Four year olds generally are too busy working on stuff like speach and language development, eye hand co-ordination, balance and so on to need to add using a discrimination tool like the clicker to the balance...but Mom and Dad have high hopes for einstein jr. here is what I have done to help.
Sure, you can have the kid participate in training the dog. His job is going to be VERY important, so it is vital that you get him to help. But lets make sure that everyone has a job appropriate to his or her abilities. Put Einstein up on a chair, standing up facing backwards. he gets to stand like a dolphin trainer over a pool. fluffums gets to be the dolphin. Mom or dad gets to be the coach. At first they need to practice this dolphin training for the dog. So the coach (mom or dad) gets to click. Kid gets to toss the fish (treat). Dolphin (the dog) gets to catch the treat. Practice until everyone is good at this part...that would be charging up the clicker. Don't worry too much about the treat occasionally coming without a click...learning trainers make mistakes, dolphins like to vaccuum and mom and dad are kept busy not noticing that kidlet isn't clicking.
Once everyone is good at their jobs, teach mom and dad to "mark" what the kid gets to reward with the clicker. Kid must be reliable with only treating when a click is heard. I usually use sit as the first behaviour because most adults can learn to recognize the sit quickly and easily. So we wait for the dolphin to sit, the coach clicks, the kid treats. Practice until the sequence is really reliable. Remember that dolphin trainers drop, not hand food to the dolphin. And keep in mind that dolphins aren't allowed to push the chair over in anticipation of the food. Non compliance means that you have to take a turn away from your roll for a few minutes.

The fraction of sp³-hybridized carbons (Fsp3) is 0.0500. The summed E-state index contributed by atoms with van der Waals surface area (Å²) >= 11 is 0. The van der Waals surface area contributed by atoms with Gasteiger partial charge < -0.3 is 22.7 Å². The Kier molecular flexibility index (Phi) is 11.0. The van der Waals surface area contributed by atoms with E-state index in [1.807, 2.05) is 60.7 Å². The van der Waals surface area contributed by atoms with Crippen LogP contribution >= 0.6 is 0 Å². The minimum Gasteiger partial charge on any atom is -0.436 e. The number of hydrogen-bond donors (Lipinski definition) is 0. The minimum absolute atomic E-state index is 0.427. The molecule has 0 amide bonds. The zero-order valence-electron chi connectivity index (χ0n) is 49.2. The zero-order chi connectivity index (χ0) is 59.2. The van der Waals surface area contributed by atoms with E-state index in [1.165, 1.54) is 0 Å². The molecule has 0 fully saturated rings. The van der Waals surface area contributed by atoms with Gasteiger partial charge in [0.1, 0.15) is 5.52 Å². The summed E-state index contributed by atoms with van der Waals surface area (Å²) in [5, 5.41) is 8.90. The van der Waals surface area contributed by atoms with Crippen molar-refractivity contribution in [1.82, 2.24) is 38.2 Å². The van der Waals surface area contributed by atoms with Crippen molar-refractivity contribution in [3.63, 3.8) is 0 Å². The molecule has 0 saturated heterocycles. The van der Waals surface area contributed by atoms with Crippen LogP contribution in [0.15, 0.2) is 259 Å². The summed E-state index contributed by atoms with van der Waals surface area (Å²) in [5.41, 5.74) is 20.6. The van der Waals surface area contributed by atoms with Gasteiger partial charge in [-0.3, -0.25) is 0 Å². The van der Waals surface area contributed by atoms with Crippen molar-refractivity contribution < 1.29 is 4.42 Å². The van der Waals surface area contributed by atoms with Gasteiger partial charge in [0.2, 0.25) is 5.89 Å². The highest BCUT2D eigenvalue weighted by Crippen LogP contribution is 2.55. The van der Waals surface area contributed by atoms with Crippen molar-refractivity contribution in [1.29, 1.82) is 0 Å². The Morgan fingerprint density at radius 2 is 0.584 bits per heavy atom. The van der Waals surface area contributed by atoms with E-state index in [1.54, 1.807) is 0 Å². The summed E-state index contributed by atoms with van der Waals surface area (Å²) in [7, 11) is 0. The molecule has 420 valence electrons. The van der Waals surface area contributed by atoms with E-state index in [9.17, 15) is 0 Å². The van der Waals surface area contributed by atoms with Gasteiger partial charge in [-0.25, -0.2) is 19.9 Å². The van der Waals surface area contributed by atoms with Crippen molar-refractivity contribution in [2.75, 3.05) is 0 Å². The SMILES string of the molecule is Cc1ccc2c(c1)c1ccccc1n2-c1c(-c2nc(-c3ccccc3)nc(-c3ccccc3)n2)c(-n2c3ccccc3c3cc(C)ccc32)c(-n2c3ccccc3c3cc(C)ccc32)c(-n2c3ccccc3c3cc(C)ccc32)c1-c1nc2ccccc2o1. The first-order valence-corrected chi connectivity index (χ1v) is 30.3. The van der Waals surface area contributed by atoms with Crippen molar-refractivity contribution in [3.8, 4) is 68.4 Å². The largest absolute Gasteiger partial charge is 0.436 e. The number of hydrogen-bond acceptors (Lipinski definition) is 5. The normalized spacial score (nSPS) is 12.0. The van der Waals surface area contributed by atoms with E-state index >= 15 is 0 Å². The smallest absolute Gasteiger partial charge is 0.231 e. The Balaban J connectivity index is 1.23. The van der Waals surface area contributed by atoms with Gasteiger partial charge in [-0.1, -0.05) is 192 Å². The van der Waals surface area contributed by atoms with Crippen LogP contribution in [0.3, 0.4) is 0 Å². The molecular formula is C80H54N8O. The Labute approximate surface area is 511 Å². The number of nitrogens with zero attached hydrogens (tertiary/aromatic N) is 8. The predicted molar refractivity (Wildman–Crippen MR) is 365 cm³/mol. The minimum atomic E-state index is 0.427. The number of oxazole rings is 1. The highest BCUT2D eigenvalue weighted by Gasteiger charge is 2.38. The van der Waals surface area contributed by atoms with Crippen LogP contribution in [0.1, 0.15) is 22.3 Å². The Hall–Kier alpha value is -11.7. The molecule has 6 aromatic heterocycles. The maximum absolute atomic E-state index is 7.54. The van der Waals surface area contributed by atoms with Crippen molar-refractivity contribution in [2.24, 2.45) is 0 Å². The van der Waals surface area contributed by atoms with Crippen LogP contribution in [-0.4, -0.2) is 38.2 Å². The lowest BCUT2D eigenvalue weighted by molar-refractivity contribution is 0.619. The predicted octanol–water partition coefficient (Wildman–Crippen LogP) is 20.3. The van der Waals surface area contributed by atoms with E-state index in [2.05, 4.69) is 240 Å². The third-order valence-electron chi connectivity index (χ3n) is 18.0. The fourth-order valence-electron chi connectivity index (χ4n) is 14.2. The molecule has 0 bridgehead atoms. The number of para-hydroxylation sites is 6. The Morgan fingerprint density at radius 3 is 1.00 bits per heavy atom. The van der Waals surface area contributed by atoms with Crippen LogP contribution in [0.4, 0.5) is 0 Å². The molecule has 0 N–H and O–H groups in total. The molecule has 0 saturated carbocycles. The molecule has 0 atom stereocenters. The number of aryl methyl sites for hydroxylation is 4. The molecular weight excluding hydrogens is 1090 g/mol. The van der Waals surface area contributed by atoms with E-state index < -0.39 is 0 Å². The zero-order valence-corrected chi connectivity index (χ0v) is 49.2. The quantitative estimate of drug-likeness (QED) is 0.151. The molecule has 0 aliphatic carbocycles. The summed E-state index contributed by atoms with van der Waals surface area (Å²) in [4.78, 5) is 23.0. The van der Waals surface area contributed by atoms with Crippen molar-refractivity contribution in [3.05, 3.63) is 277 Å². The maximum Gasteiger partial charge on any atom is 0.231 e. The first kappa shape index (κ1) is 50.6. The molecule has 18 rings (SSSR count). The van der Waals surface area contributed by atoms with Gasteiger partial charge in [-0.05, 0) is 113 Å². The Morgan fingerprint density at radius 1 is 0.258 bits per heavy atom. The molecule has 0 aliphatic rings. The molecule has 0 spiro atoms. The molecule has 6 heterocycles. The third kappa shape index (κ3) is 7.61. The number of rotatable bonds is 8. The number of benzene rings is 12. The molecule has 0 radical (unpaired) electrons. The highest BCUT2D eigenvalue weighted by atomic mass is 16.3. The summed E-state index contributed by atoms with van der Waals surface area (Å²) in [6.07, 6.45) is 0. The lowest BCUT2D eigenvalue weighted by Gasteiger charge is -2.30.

Only when the "dolphin" is offering the behaviour would you name it...so when the dolphin is sitting ask the dolphin trainer what he wants to call the behaviour. Sit would be logical...but I have one client who tells his dog to Park it...not important, the dog will learn the behaviour quickly enough and can learn several signals for any given behaviour. So the next time the dog does the behaviour the coach asks the kid "what do we call this?" the kid says the word and then the coach clicks and the kid feeds. repeat until the kid can cue the behaviour.
Once this step is reliable then you get the kid to cue the behaviour and the kid can treat without the click...not strictly according to hoyle if you are following the methods exactly but this does work (I do it with my neice who is three). Kid says sit, dog sits, kid drops food. repeat.
Now...if the parents can get this sequence down with their kid, they are doing well...if the kid looses interest around step two...then you can get on with training the adults. VbG. but I do a lot with kids standing on chairs being dolphin trainers. It puts the kid in a position to control the dog without physically interacting with him. it takes the risk of a fast treat grabber grabbing little fingers away. It teaches the dog that small people can also cue behaviours and reward for them. It avoids the problem of small kids clicking when they shouldn't. it splits the whole process of clicker training into component parts (one person clicks, one treats). Overall, I have had excellent success doing this sort of thing. I had big worries about my 80 pound shepherd and my thirty pound neice interacting and this resolved most of my concerns fairly quickly.
Hope this helps,
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